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Posted on Thursday, March 9, 2017 8:16 AM

Stijn Degrieck by Stijn Degrieck

You most probably know that Microsoft is the world’s largest contributor to the open source community on the popular GitHub platform, no? That’s right. When it comes to sharing code for open development and collaboration, it is leaving behind companies like Facebook, Google and Red Hat. All this is the result of a major strategic shift initiated by Steve Ballmer, and accelerated by Satya Nadella. One that will allow Microsoft to transform to a full-blown Software-as-a-Service company.

In a letter to all employees two years ago, Satya Nadella, who had just been appointed CEO, said: “Our strategy is to build best-in-class platforms and productivity services for a mobile-first, cloud-first world. Our platforms will harmonize the interests of end users, developers and IT better than any competing ecosystem or platform.”

Today, Microsoft is reporting impressive growth for its SaaS solutions. Revenue from its cloud platform, Azure, grew triple digits, with usage of key computing and database workloads more than doubling year-over-year. And embracing Apple and Android is paying off, making its software easily available on all operating systems. (In fact, that’s often where you’ll find the best Microsoft apps.) Office 365’s enterprise user base is also growing quickly. End of last year, reported it’s already twice as popular as Google’s G Suite in organizations across Europe. It’s a bold move for a company once considered an evil monopolist who perceived open-source as an existential threat to their business. As one court order stated: they put up ‘technical barriers’, making it hard for the competition to work on the Windows operating system. Remember the ‘browser wars’?

I’m happy to see Microsoft’s progress and its approach to open source. At Codit, we welcome the transition from a closed Microsoft-only stack to an open Azure platform. It’s the perfect foundation for co-creation with our customers. For instance on projects related to the Internet of Things.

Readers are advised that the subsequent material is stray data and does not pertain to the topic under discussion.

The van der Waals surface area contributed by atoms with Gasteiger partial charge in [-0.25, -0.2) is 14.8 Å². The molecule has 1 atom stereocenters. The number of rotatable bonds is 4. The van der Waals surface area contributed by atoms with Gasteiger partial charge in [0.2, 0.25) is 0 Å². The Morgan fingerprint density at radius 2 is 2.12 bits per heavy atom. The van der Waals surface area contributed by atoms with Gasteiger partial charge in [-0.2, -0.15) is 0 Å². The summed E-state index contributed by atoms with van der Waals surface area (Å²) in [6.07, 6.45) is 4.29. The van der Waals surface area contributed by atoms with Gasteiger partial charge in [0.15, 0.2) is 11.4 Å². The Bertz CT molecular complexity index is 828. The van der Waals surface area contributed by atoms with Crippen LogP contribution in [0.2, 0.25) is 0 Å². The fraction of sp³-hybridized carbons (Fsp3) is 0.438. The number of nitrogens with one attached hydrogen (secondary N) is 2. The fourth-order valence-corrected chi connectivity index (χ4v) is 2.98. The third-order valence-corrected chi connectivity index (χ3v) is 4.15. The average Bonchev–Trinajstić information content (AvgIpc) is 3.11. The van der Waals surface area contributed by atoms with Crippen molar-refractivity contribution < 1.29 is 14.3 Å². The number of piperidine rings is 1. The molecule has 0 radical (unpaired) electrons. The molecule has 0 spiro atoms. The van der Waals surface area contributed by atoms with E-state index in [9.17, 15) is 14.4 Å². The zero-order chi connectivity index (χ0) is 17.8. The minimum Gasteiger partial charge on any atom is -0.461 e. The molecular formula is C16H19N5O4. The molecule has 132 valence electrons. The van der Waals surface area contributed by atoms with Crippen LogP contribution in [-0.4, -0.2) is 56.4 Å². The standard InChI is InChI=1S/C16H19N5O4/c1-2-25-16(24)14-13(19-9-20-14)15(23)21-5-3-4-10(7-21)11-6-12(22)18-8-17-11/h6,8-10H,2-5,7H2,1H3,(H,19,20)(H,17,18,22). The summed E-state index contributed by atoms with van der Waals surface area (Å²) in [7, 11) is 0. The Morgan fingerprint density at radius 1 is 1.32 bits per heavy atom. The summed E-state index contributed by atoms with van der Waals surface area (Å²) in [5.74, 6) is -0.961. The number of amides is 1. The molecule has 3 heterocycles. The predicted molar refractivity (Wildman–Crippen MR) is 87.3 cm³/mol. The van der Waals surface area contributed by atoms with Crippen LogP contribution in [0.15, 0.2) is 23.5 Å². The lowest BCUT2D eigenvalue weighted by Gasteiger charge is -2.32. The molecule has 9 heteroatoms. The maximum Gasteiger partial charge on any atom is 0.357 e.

We have many customers exploring IoT. Usually they have lots of ideas, devices and sensors. But they have no resources, expertise nor experience to connect these to the cloud and putting their data to work. Cue in the Nebulus™ IoT Gateway. You can use it to link any sensor or device in a couple of minutes to the Microsoft Azure cloud, allowing you to connect, capture and control data in real-time.

I’m a big fan of co-creation. Most customers have a clear view on what they want. But they need help translating it into specific technology features and functions. That’s where we come in, helping you turn big ideas into new tangible services.

What’s your big idea? We’re listening.

- Stijn Degrieck, CEO Codit

Categories: Opinions
Tags: Azure
written by: Stijn Degrieck

Posted on Monday, April 24, 2017 11:02 AM

Stijn Degrieck by Stijn Degrieck

"Europe is far too dependent on Microsoft." I thought I accidentally clicked on an old article, perhaps from the end of the last century. At that time, Microsoft was in trouble for abusing its dominant market position to stave off competition. It was the start of a series of legal battles both in the States and in Europe, culminating in the Windows Media Player saga. You know, that thing you may have used to watch video on a pc, if you didn’t skip it entirely because you belong to the YouTube generation. Microsoft was fined a massive sum by Europe in 2004, but continued to resist strongly until 2012. In the end, they subsided. Or that is what we would like to believe.